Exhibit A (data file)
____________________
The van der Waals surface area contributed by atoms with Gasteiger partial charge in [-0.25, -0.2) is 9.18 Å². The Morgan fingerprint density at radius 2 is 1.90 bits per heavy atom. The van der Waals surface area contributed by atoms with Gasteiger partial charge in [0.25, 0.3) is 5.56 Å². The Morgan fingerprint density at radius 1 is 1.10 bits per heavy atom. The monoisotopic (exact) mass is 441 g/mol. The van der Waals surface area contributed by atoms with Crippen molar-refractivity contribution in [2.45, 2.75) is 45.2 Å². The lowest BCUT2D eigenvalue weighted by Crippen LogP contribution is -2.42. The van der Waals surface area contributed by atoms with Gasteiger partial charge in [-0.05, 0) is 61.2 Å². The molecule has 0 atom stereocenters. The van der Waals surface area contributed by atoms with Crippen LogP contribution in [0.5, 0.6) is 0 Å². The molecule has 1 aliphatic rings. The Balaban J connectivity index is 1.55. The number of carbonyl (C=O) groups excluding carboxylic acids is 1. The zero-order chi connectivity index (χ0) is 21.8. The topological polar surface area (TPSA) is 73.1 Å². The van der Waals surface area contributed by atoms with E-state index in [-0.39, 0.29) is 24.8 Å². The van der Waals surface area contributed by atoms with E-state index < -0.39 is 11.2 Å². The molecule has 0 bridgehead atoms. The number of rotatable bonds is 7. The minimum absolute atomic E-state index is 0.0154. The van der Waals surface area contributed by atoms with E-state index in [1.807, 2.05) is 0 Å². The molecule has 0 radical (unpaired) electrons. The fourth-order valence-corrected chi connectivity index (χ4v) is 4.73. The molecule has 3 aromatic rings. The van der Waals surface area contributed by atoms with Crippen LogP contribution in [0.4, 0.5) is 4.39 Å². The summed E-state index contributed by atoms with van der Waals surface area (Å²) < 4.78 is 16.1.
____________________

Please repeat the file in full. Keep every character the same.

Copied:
The van der Waals surface area contributed by atoms with Gasteiger partial charge in [-0.25, -0.2) is 9.18 Å². The Morgan fingerprint density at radius 2 is 1.90 bits per heavy atom. The van der Waals surface area contributed by atoms with Gasteiger partial charge in [0.25, 0.3) is 5.56 Å². The Morgan fingerprint density at radius 1 is 1.10 bits per heavy atom. The monoisotopic (exact) mass is 441 g/mol. The van der Waals surface area contributed by atoms with Crippen molar-refractivity contribution in [2.45, 2.75) is 45.2 Å². The lowest BCUT2D eigenvalue weighted by Crippen LogP contribution is -2.42. The van der Waals surface area contributed by atoms with Gasteiger partial charge in [-0.05, 0) is 61.2 Å². The molecule has 0 atom stereocenters. The van der Waals surface area contributed by atoms with Crippen LogP contribution in [0.5, 0.6) is 0 Å². The molecule has 1 aliphatic rings. The Balaban J connectivity index is 1.55. The number of carbonyl (C=O) groups excluding carboxylic acids is 1. The zero-order chi connectivity index (χ0) is 21.8. The topological polar surface area (TPSA) is 73.1 Å². The van der Waals surface area contributed by atoms with E-state index in [-0.39, 0.29) is 24.8 Å². The van der Waals surface area contributed by atoms with E-state index < -0.39 is 11.2 Å². The molecule has 0 bridgehead atoms. The number of rotatable bonds is 7. The minimum absolute atomic E-state index is 0.0154. The van der Waals surface area contributed by atoms with E-state index in [1.807, 2.05) is 0 Å². The molecule has 0 radical (unpaired) electrons. The fourth-order valence-corrected chi connectivity index (χ4v) is 4.73. The molecule has 3 aromatic rings. The van der Waals surface area contributed by atoms with Crippen LogP contribution in [0.4, 0.5) is 4.39 Å². The summed E-state index contributed by atoms with van der Waals surface area (Å²) < 4.78 is 16.1.